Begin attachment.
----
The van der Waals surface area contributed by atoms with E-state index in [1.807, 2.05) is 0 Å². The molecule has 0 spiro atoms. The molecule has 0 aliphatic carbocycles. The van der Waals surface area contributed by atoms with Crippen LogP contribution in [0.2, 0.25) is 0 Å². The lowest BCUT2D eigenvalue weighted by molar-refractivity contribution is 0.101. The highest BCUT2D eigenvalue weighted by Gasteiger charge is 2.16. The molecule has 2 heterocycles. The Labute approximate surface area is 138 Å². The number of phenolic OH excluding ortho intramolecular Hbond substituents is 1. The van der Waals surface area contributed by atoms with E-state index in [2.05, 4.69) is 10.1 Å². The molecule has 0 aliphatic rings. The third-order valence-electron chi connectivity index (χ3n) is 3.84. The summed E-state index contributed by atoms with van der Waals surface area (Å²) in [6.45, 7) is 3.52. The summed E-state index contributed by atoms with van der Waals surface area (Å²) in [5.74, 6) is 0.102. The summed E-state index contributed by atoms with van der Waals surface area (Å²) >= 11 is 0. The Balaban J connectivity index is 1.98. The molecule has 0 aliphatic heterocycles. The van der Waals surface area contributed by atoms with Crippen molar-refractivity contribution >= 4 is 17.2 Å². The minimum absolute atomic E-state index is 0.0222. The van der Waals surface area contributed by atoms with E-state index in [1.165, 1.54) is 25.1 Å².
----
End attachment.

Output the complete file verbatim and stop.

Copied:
The van der Waals surface area contributed by atoms with E-state index in [1.807, 2.05) is 0 Å². The molecule has 0 spiro atoms. The molecule has 0 aliphatic carbocycles. The van der Waals surface area contributed by atoms with Crippen LogP contribution in [0.2, 0.25) is 0 Å². The lowest BCUT2D eigenvalue weighted by molar-refractivity contribution is 0.101. The highest BCUT2D eigenvalue weighted by Gasteiger charge is 2.16. The molecule has 2 heterocycles. The Labute approximate surface area is 138 Å². The number of phenolic OH excluding ortho intramolecular Hbond substituents is 1. The van der Waals surface area contributed by atoms with E-state index in [2.05, 4.69) is 10.1 Å². The molecule has 0 aliphatic rings. The third-order valence-electron chi connectivity index (χ3n) is 3.84. The summed E-state index contributed by atoms with van der Waals surface area (Å²) in [6.45, 7) is 3.52. The summed E-state index contributed by atoms with van der Waals surface area (Å²) in [5.74, 6) is 0.102. The summed E-state index contributed by atoms with van der Waals surface area (Å²) >= 11 is 0. The Balaban J connectivity index is 1.98. The molecule has 0 aliphatic heterocycles. The van der Waals surface area contributed by atoms with Crippen molar-refractivity contribution >= 4 is 17.2 Å². The minimum absolute atomic E-state index is 0.0222. The van der Waals surface area contributed by atoms with E-state index in [1.165, 1.54) is 25.1 Å².